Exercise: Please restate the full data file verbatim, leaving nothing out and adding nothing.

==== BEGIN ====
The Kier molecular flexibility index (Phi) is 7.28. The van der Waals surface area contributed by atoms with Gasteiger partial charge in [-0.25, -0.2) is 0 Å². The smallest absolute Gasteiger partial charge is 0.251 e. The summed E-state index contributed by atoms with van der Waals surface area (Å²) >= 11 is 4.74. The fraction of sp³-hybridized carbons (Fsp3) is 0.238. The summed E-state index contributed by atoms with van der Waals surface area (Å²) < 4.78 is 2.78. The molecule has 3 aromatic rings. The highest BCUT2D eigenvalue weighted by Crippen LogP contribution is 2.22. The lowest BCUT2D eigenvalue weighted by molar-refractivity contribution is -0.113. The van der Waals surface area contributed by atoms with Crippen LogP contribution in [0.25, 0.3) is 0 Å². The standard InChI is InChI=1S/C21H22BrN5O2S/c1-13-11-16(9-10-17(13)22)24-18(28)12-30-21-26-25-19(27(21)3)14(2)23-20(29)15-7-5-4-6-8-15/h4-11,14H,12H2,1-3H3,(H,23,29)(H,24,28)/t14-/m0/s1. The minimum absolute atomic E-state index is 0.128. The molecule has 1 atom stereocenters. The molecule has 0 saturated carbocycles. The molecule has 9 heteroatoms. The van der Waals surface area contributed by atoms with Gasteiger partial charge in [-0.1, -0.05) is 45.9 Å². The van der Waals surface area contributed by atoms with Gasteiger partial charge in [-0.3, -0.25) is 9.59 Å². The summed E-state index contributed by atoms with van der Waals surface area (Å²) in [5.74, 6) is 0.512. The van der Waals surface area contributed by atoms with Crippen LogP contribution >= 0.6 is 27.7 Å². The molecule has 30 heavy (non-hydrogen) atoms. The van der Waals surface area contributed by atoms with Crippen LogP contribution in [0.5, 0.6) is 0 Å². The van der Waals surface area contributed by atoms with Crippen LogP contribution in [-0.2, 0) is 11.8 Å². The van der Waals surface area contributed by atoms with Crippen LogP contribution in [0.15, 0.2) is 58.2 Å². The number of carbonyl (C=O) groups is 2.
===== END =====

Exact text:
The Kier molecular flexibility index (Phi) is 7.28. The van der Waals surface area contributed by atoms with Gasteiger partial charge in [-0.25, -0.2) is 0 Å². The smallest absolute Gasteiger partial charge is 0.251 e. The summed E-state index contributed by atoms with van der Waals surface area (Å²) >= 11 is 4.74. The fraction of sp³-hybridized carbons (Fsp3) is 0.238. The summed E-state index contributed by atoms with van der Waals surface area (Å²) < 4.78 is 2.78. The molecule has 3 aromatic rings. The highest BCUT2D eigenvalue weighted by Crippen LogP contribution is 2.22. The lowest BCUT2D eigenvalue weighted by molar-refractivity contribution is -0.113. The van der Waals surface area contributed by atoms with Crippen LogP contribution in [0.25, 0.3) is 0 Å². The standard InChI is InChI=1S/C21H22BrN5O2S/c1-13-11-16(9-10-17(13)22)24-18(28)12-30-21-26-25-19(27(21)3)14(2)23-20(29)15-7-5-4-6-8-15/h4-11,14H,12H2,1-3H3,(H,23,29)(H,24,28)/t14-/m0/s1. The minimum absolute atomic E-state index is 0.128. The molecule has 1 atom stereocenters. The molecule has 0 saturated carbocycles. The molecule has 9 heteroatoms. The van der Waals surface area contributed by atoms with Gasteiger partial charge in [-0.1, -0.05) is 45.9 Å². The van der Waals surface area contributed by atoms with Gasteiger partial charge in [-0.3, -0.25) is 9.59 Å². The summed E-state index contributed by atoms with van der Waals surface area (Å²) in [5.74, 6) is 0.512. The van der Waals surface area contributed by atoms with Crippen LogP contribution >= 0.6 is 27.7 Å². The molecule has 30 heavy (non-hydrogen) atoms. The van der Waals surface area contributed by atoms with Crippen LogP contribution in [0.5, 0.6) is 0 Å². The van der Waals surface area contributed by atoms with Crippen LogP contribution in [-0.2, 0) is 11.8 Å². The van der Waals surface area contributed by atoms with Crippen LogP contribution in [0.15, 0.2) is 58.2 Å². The number of carbonyl (C=O) groups is 2.